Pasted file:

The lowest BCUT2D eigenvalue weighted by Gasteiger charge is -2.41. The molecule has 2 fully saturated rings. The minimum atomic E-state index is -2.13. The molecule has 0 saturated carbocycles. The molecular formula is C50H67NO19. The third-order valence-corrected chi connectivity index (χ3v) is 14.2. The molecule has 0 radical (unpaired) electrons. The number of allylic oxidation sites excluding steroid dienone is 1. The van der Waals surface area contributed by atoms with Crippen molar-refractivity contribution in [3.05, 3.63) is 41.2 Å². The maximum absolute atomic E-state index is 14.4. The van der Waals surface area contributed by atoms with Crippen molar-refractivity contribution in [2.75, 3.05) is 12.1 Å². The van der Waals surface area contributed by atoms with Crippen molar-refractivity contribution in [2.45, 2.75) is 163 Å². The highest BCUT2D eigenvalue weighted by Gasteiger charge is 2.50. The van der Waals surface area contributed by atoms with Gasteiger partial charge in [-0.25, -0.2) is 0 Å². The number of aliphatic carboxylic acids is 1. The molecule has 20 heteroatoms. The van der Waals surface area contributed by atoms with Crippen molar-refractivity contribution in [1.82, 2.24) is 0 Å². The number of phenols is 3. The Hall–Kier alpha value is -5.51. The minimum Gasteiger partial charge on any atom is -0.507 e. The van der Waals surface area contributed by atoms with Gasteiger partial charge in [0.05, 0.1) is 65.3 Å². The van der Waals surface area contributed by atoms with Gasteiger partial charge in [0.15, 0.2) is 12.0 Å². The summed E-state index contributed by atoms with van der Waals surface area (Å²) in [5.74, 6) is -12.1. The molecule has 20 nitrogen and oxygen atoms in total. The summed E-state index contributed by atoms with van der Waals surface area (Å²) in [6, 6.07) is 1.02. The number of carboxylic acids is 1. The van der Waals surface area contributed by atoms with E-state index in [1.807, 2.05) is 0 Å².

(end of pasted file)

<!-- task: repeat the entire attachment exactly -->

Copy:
The lowest BCUT2D eigenvalue weighted by Gasteiger charge is -2.41. The molecule has 2 fully saturated rings. The minimum atomic E-state index is -2.13. The molecule has 0 saturated carbocycles. The molecular formula is C50H67NO19. The third-order valence-corrected chi connectivity index (χ3v) is 14.2. The molecule has 0 radical (unpaired) electrons. The number of allylic oxidation sites excluding steroid dienone is 1. The van der Waals surface area contributed by atoms with Crippen molar-refractivity contribution in [3.05, 3.63) is 41.2 Å². The maximum absolute atomic E-state index is 14.4. The van der Waals surface area contributed by atoms with Crippen molar-refractivity contribution in [2.75, 3.05) is 12.1 Å². The van der Waals surface area contributed by atoms with Crippen molar-refractivity contribution in [2.45, 2.75) is 163 Å². The highest BCUT2D eigenvalue weighted by Gasteiger charge is 2.50. The van der Waals surface area contributed by atoms with Gasteiger partial charge in [-0.25, -0.2) is 0 Å². The number of aliphatic carboxylic acids is 1. The molecule has 20 heteroatoms. The van der Waals surface area contributed by atoms with Crippen molar-refractivity contribution in [1.82, 2.24) is 0 Å². The number of phenols is 3. The Hall–Kier alpha value is -5.51. The minimum Gasteiger partial charge on any atom is -0.507 e. The van der Waals surface area contributed by atoms with Gasteiger partial charge in [0.05, 0.1) is 65.3 Å². The van der Waals surface area contributed by atoms with Gasteiger partial charge in [0.15, 0.2) is 12.0 Å². The summed E-state index contributed by atoms with van der Waals surface area (Å²) in [5.74, 6) is -12.1. The molecule has 20 nitrogen and oxygen atoms in total. The summed E-state index contributed by atoms with van der Waals surface area (Å²) in [6, 6.07) is 1.02. The number of carboxylic acids is 1. The van der Waals surface area contributed by atoms with E-state index in [1.807, 2.05) is 0 Å².